Speaking of which, Gary Oldman is a force of acting nature as the British bulldog. The inner depths of conflict and concerns whether his decisions are the right price to pay are utterly felt in every delivery of the lines; from nuanced engaging moments between the PM and his wife to more ferocious and sometime humorous words of wisdom that roar to life thanks to the apparent effortless talents of an actor well deserving of all award talk. Kristin Scott Thomas has a serene and wonderful presence in the film. She plays Clementine or ‘Clemmie’ as Winston calls her and the scenes with her are great moments that display her emotions to how her life is but they nicely give us respites in Churchill’s usual fiery resolve and show his human side when not performing. Lily James plays secretary Elizabeth Nel and her role, though softened and there to provide easy ways to inspire Churchill when necessary, isn’t entirely bland. James gives grace and helpful assistance to Winston and the film. I must also mention the wondrous Ben Mendelsohn who plays the stammering King George VI with a gracious believable touch and his change in heart to the once disliked Churchill further gives this film the rousing applause to an iconic figure in history.

The plot may not always be a searing delight, but the spotlight on Churchill’s achievements at the crux of British ruin is an intensely detailed marvel to look at and with Oldman stepping into the shoes and hat with a cigar to hand, Winston has never looked and sounded more alive than in this mesmerising showcase.


The Thing (1982)


Smartly tense and a cabin fever setting helps rack up the horror of identity. It does suffer dull character work and some slow stretches but they don’t make the entire film bad. The ‘thing’ in question is still remarkable, even now, a solid animatronic effort that gives this movie the weird alien factor and makes it one of its kind to this day.

Set in the Antarctic at an US research facility a group of Americans start to uncover some hideous threat after a Norwegian base leads them to a grisly discovery. Clearly something bad happened there and now whatever killed them all is lurking in the US camp. It doesn’t help that it’s a shape-shifting alien making the entire team question each other as to who they really are.

Sadly this film felt a tiresome slog for a while. It had an interesting and well built opener concerning a helicopter, a gun and a husky but then it seems to simmer down to a whimper. It made a lot of the film feel longer than it really is, not in an excellent way of being steady to raise tension, just long. I do feel that some of the film could have been chopped out, making it a quicker more suspenseful ride. Also, it feels like the whole mystery madness of who could be a devilish creature suddenly happens which could have been dealt with better but aside from these slightly major problems we have a good horror film here.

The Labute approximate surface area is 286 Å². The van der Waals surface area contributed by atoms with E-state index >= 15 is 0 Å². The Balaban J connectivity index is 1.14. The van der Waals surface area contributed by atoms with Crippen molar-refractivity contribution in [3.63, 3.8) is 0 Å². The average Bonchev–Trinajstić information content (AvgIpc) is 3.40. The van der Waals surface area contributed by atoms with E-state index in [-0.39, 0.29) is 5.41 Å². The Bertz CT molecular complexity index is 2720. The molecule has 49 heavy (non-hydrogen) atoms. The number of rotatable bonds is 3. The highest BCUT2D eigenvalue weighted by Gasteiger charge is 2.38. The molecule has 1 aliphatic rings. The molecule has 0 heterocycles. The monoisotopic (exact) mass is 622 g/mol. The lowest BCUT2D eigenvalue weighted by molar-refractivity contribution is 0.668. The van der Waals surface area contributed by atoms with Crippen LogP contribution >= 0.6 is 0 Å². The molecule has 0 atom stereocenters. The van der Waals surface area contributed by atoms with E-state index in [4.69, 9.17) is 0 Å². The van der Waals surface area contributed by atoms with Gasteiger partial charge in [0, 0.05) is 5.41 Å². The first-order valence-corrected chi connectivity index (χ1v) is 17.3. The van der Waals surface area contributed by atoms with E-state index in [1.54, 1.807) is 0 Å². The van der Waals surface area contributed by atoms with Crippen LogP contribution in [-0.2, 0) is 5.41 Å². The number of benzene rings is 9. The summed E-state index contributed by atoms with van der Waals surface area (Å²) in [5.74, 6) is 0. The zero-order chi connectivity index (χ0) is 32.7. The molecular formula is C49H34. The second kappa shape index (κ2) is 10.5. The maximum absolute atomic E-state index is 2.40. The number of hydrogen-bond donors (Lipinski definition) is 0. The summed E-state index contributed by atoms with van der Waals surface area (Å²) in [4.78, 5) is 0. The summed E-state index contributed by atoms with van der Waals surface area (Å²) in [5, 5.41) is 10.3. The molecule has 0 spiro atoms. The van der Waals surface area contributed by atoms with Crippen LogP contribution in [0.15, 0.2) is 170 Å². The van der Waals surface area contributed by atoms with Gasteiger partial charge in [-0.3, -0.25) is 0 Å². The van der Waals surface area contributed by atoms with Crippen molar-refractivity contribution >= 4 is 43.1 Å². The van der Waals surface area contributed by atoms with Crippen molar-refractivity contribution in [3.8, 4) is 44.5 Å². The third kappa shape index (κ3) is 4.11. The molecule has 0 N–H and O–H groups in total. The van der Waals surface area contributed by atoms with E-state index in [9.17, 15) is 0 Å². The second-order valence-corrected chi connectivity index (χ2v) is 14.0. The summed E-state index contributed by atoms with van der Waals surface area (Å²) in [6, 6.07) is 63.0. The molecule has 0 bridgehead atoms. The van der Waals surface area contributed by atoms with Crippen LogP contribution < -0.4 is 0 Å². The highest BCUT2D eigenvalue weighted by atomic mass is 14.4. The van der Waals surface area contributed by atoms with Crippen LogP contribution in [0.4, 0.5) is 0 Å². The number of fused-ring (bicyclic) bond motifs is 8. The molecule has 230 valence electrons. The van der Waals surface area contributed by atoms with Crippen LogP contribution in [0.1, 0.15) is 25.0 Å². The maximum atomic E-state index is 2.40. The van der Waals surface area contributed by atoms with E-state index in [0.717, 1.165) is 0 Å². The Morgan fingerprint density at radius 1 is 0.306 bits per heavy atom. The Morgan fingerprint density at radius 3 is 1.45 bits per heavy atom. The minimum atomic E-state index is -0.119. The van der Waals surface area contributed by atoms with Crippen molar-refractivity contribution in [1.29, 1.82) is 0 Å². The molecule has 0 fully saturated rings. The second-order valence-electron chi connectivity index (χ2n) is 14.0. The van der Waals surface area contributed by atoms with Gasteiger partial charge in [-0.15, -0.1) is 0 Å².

It’s a good John Carpenter feature, nowhere near as good as some of his other work and it shows, it struggles to be really horror or really sci-fi, it kind of wobbles between both never getting a sturdy foot on either genre. I did really like aspects of it though and his directing works nicely to play on the whole paranoia level, one of the stronger elements of this story. Bill Lancaster who wrote the screenplay seems to thrive when dealing with the character focused finger poking. The scene where MacReady is testing dishes of blood is one of the better sequences as the harmony of directing and writing come together to make you bite your lip at how tense this scenario is.

Rob Bottin has a lot to take a bow for, he should be taking multiple bows for his job as make up artist on this film. It certainly helps the grim nature take flight with no qualms whatsoever. There’s no holding back concerning the effects of this violent alien. The bloody special effects are bold and effective. It’s magical and terrifying to see these practical designs come to life and the creature is horrid to look at which ticks the box required. You don’t see much at first and then a transformation does enough to put you off dogs for life. Sprouting red tentacles, extra eyes and spewing liquids are just tips of the gross out iceberg and it’s great watching the creature do it’s ‘thing’, ey ey!

I must say on a brief note that I liked the score also. It’s no ‘Halloween’ number but the dark quality still lingers and it works in providing a suitable level of tension. The main theme and the creature effects are the redeeming factors making this film come across as better than it truly is, I think without them it would be dire. It’s just a shame that it feels laborious at times getting bogged down in setup which causes no stir. It might be too over the top for some as well possibly.

A fine attempt at a tense horror but the moments of slowness drag it back from brilliance. Thank goodness for some outstandingly out there alien make up wonder making this film a ‘thing’ of tension and goo.